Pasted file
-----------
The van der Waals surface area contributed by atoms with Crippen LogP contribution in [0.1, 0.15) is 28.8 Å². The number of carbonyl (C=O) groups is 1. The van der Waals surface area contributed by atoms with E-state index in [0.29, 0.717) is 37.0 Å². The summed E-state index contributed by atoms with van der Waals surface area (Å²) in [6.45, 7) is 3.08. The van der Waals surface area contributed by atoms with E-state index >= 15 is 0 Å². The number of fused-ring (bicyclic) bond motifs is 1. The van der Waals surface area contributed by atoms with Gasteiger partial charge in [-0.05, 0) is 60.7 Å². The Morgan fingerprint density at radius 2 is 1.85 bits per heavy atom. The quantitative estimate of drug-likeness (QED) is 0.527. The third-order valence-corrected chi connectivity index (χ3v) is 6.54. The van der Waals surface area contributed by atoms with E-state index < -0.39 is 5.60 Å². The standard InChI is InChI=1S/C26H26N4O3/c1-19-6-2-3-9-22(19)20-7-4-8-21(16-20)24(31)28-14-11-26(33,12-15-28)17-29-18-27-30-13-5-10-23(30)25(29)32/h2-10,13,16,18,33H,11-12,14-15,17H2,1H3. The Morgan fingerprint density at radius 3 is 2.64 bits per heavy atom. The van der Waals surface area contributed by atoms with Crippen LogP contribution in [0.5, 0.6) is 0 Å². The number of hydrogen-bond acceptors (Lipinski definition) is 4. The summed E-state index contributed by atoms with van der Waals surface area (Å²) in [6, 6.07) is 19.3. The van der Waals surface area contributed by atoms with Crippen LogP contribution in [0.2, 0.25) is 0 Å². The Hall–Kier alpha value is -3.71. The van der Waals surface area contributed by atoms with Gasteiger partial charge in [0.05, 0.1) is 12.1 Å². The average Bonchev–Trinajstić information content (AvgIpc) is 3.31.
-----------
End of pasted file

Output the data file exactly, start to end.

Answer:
The van der Waals surface area contributed by atoms with Crippen LogP contribution in [0.1, 0.15) is 28.8 Å². The number of carbonyl (C=O) groups is 1. The van der Waals surface area contributed by atoms with E-state index in [0.29, 0.717) is 37.0 Å². The summed E-state index contributed by atoms with van der Waals surface area (Å²) in [6.45, 7) is 3.08. The van der Waals surface area contributed by atoms with E-state index >= 15 is 0 Å². The number of fused-ring (bicyclic) bond motifs is 1. The van der Waals surface area contributed by atoms with Gasteiger partial charge in [-0.05, 0) is 60.7 Å². The Morgan fingerprint density at radius 2 is 1.85 bits per heavy atom. The quantitative estimate of drug-likeness (QED) is 0.527. The third-order valence-corrected chi connectivity index (χ3v) is 6.54. The van der Waals surface area contributed by atoms with E-state index < -0.39 is 5.60 Å². The standard InChI is InChI=1S/C26H26N4O3/c1-19-6-2-3-9-22(19)20-7-4-8-21(16-20)24(31)28-14-11-26(33,12-15-28)17-29-18-27-30-13-5-10-23(30)25(29)32/h2-10,13,16,18,33H,11-12,14-15,17H2,1H3. The Morgan fingerprint density at radius 3 is 2.64 bits per heavy atom. The van der Waals surface area contributed by atoms with Crippen LogP contribution in [0.5, 0.6) is 0 Å². The number of hydrogen-bond acceptors (Lipinski definition) is 4. The summed E-state index contributed by atoms with van der Waals surface area (Å²) in [6, 6.07) is 19.3. The van der Waals surface area contributed by atoms with Crippen LogP contribution in [0.2, 0.25) is 0 Å². The Hall–Kier alpha value is -3.71. The van der Waals surface area contributed by atoms with Gasteiger partial charge in [0.05, 0.1) is 12.1 Å². The average Bonchev–Trinajstić information content (AvgIpc) is 3.31.